SMITH, HOWARD HORTON
Name: Howard Horton Smith Rank/Branch: O4/US Air Force Unit: Date of Birth: 25 June 1930 Home City of Record: Oklahoma City OK Date of Loss: 30 September 1968 Country of Loss: North Vietnam Loss Coordinates: 172700N 1063200E (XE631311) Status (in 1973): Missing In Action Category: 2 Acft/Vehicle/Ground: F105F Refno: 1295
Other Personnel In Incident: Clifford W. Fieszel (missing)
Source: Compiled by Homecoming II Project 01 April 1991 from one or more of the following: raw data from U.S. Government agency sources, correspondence with POW/MIA families, published sources, interviews. Updated by the P.O.W. NETWORK 2000 with information from George Fieszel.
SYNOPSIS: The F105 Thunderchief (or "Thud") performed yoeman service on many diversified missions in Southeast Asia. F105s flew more combat missions over North Vietnam than any other USAF aircraft and consequently suffered the heaviest losses in action. They dropped bombs by day and occasionally by night from high or low altitude and some later versions (F105D in Wild Weasel guise) attacked SAM sites with their radar tracking air-to-ground missiles. This versatile aircraft was also credited with downing 25 Russian MiGs.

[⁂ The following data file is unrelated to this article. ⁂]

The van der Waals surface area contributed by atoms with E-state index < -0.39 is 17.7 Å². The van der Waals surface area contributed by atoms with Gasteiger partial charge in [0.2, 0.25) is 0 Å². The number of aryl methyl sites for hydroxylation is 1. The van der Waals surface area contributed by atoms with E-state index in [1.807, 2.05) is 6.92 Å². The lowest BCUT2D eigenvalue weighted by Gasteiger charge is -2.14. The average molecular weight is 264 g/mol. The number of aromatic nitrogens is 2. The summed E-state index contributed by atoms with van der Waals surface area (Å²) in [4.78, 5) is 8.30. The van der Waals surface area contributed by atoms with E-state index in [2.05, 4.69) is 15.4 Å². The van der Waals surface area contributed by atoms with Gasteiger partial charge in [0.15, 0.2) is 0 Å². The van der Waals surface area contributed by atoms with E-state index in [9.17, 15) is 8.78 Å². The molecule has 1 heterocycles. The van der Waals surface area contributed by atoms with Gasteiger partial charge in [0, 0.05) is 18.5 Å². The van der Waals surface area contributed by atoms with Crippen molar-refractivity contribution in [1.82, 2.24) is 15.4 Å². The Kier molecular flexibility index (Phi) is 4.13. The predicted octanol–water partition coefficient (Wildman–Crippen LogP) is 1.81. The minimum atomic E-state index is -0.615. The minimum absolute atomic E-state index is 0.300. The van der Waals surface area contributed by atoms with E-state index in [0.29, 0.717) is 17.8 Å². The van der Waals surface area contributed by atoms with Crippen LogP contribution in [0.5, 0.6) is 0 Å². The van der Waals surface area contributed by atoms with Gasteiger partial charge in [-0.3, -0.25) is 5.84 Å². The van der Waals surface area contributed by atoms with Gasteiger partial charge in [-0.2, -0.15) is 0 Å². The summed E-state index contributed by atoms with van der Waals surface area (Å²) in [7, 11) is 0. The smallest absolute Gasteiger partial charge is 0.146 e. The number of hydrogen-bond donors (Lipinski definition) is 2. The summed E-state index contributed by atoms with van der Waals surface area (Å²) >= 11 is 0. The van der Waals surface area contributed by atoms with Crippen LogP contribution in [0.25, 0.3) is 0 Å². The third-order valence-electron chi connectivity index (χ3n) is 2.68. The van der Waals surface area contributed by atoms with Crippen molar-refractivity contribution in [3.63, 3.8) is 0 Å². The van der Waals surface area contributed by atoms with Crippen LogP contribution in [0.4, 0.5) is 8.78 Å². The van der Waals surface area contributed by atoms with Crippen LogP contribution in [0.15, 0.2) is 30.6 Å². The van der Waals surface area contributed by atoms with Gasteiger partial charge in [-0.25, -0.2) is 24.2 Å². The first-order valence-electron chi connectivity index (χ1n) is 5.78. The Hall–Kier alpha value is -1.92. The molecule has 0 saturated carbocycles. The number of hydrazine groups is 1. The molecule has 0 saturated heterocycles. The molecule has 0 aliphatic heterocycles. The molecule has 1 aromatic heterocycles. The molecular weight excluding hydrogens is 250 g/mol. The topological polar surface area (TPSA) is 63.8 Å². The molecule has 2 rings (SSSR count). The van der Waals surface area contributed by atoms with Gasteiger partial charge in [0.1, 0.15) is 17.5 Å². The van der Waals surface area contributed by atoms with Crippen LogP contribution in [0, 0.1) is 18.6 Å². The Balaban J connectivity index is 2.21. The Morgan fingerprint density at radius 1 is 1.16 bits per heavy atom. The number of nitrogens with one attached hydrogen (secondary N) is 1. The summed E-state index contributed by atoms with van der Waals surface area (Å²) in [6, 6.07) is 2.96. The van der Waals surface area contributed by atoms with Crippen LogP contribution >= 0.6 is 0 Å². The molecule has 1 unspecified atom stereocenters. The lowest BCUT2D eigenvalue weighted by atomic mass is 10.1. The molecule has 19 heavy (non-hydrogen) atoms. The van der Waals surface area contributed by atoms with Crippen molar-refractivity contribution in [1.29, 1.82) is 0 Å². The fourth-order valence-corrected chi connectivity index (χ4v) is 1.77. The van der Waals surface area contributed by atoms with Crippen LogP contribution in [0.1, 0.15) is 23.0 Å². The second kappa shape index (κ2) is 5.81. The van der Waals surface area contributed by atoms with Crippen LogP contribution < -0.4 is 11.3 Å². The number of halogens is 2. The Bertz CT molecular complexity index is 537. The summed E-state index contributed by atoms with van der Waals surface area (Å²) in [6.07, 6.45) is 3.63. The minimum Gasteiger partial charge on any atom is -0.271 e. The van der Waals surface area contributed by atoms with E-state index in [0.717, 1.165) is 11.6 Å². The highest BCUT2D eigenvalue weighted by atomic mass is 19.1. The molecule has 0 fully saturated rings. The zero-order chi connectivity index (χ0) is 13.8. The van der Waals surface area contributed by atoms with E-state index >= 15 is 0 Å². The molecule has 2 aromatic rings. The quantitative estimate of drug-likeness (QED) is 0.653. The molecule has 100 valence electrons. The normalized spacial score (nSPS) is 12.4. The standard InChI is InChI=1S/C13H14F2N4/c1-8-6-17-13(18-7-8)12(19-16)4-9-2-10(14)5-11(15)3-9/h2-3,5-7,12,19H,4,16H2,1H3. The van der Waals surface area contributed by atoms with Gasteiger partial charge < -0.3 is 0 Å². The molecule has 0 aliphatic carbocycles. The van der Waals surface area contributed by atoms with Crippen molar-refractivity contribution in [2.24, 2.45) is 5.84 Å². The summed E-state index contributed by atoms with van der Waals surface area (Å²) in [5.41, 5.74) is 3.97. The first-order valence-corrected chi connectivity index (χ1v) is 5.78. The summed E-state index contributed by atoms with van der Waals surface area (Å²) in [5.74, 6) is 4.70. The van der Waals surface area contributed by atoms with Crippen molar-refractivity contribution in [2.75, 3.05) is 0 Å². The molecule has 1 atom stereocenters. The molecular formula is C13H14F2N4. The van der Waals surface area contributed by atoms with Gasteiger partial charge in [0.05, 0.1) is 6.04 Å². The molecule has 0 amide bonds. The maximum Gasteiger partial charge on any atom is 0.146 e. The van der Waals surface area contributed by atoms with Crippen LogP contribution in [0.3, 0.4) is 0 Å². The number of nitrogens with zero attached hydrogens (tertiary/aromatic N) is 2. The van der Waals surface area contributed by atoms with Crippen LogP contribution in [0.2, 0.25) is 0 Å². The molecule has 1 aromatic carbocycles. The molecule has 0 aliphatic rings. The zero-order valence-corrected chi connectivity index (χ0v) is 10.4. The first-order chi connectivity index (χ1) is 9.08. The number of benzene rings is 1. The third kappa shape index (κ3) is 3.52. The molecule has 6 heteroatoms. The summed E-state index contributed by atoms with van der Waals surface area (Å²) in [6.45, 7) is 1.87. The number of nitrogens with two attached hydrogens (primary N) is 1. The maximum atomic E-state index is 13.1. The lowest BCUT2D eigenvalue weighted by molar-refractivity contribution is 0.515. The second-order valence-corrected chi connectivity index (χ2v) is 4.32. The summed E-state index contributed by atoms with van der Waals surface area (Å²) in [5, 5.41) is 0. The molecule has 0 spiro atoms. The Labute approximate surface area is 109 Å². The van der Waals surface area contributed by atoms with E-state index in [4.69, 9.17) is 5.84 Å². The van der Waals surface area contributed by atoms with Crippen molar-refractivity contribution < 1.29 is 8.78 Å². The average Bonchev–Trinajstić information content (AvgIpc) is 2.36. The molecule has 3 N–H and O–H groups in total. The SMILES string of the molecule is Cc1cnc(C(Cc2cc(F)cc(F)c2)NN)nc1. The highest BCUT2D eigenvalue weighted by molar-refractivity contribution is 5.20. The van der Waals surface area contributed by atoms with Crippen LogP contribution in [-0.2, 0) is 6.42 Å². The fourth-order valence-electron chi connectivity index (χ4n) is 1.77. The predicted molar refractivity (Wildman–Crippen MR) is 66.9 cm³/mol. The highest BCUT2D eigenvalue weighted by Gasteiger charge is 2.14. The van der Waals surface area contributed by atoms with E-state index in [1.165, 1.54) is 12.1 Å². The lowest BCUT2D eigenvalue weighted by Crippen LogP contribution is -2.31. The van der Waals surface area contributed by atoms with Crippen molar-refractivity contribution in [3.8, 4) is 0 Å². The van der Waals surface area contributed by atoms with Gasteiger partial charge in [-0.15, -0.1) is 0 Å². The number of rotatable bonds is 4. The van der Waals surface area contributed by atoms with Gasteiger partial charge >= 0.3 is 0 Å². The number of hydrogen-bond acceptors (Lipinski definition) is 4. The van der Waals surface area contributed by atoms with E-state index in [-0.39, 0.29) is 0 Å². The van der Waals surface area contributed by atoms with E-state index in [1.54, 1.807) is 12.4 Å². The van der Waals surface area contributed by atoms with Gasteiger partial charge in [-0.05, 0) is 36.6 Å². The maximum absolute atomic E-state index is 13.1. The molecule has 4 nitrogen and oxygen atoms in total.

Capt. Clifford Fieszel the pilot and Maj. Howard H. Smith was the Electronic Warfare Officer of an F105 assigned a combat mission over North Vietnam on September 30, 1968. During the mission, about 50 miles north of the DMZ near Quang Khe, the aircraft was hit by enemy ground fire. Fieszel's wingman had just been hit and headed out to sea, and did not see the plane hit.
Search and rescue units monitored beeper signals for 24 hours after Fieszel's plane went down, but were unable to rescue him or Smith. On the following day, Radio Hanoi announced that two F105's had been shot down in the Quang Khe and the pilot of the second plane had been captured. On October 7 a Hanoi newspaper repeated the story. It was thought that the Vietnamese believed the wingman's plane had also gone down since it was on fire when it headed out to sea. No mention was made of Smith in either report.
When the last American troops left Southeast Asia in 1975, some 2500 Americans were unaccounted for. Reports received by the U.S. Government since that time build a strong case for belief that hundreds of these "unaccounted for" Americans are still alive and in captivity.
Until the fates of the men like Fieszel and Smith are known, their families will wonder if they are dead or alive .. and why they were deserted.
Howard H. Smith was promoted to the rank of Colonel and Clifford W. Fieszel to the rank of Lieutenant Colonel during the period they were maintained Missing in Action.